Eventually. There's no point fiddling with the masses, etc until I've got the construction stuff figured out so the internal bits can be the right shapes and sizes. Then maybe I'll clean that stuff up to get a better CG estimate, or maybe I'll only worry about CP and stuff weight into the nose when it's actually built until the real CG is far enough forward.
As for worrying about the CP, I've got the pylon fin set extending in an odd shape most of the way back on the nacelles, not because I really want to build it that way but because I think OpenRocket's belief that body tubes don't modify the CP is probably bogus for the nacelle tubes with all their air-trapping fiddly bits. So I'll lie to OpenRocket about the geometry I'm planning to build, and it will lie to me about where the CP is, and who knows, maybe great things will happen!
 

mooffle

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Attached is the ORK file I'm working with, it's highly dependent on the not-yet-released pods feature, so weirdness probably happens if you open it with the stable version of OpenRocket.
The file wouldn't even open, but thanks for sharing. I'll try to explain it, though Neil's post above makes the clearest point especially regarding recovery. I'll apologize ahead of time for using ms paint.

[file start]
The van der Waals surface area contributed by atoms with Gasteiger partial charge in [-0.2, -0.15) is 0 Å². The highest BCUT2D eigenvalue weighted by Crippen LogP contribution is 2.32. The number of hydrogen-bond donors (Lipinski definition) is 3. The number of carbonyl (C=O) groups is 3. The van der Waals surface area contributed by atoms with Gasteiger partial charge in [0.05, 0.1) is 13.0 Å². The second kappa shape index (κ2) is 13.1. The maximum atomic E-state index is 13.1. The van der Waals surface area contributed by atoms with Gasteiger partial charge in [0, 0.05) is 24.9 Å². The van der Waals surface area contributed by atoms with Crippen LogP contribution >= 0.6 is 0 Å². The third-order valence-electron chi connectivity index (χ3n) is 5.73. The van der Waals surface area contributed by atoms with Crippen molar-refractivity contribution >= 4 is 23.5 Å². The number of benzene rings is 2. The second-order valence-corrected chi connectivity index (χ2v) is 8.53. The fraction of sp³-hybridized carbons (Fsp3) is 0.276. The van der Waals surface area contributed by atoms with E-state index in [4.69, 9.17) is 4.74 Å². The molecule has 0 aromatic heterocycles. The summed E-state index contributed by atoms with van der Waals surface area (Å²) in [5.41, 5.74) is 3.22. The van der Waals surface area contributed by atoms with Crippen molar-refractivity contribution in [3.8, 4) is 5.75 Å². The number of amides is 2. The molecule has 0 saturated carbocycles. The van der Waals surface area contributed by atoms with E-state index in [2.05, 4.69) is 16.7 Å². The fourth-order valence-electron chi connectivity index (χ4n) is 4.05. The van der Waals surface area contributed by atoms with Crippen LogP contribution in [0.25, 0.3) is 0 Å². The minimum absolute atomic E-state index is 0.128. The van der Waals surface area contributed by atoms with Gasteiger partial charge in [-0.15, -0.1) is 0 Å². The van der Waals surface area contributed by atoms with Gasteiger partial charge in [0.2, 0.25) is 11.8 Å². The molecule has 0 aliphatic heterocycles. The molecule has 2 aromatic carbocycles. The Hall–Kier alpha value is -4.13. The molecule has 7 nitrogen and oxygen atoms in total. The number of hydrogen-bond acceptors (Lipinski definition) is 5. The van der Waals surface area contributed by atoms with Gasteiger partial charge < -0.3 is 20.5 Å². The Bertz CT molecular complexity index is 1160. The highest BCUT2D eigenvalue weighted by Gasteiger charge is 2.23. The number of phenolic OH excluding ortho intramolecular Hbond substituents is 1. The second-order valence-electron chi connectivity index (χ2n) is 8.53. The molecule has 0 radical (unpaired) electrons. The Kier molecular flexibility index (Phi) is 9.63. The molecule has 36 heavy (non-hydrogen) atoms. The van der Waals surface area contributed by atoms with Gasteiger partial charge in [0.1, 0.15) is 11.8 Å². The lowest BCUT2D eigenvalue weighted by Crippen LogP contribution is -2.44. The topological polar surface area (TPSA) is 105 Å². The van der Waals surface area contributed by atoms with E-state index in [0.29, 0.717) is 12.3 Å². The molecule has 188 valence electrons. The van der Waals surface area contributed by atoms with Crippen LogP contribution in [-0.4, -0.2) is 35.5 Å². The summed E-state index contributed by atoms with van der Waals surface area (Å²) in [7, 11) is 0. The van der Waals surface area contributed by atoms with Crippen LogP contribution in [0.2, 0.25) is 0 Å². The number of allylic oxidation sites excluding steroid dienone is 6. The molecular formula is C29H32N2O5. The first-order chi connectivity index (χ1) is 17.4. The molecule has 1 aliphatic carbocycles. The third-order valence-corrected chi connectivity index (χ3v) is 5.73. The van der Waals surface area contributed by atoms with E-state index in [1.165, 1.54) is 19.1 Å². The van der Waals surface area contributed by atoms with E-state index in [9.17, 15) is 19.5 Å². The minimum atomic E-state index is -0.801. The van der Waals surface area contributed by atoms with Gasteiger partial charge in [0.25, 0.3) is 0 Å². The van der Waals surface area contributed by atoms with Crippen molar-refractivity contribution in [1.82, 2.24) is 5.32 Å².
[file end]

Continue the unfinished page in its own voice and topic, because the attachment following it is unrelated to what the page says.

If the plasma ball is smaller than the BT you may be able to make your pylons a 'composite' part. See top sketch, the thick red line is a dowel running longer a bit longer into the tubes, the blue pieces are small balsa fins. Then paper over the whole visible part and drill or cut small notches in your interior cones for the rods to pass.

If the plasma ball is bigger then I would just cut a piece of plywood on a scrollsaw like the bottom picture, and allow enough space for your engine mount to pass through the ball as suggested. Then slot the cone or do a built up design as opposed to one piece. The whole thing would be absurdly strong in this case
plasmacore.png
.
 

jqavins

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As a third variant on mooffle's ideas, the arches could go through without bending out to horizontal:
1603125052684.png

As for deployment, I'd give very serious thought to going electronic, where there's plenty of room above the ball.
 

Jeff Lassahn

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A couple of concepts for packing the parachute behind the plasma ball:

1. Build a spool shaped extension onto the front, which acts as both a parachute holder and a coupler.
Screen Shot 2020-10-19 at 3.51.48 PM.png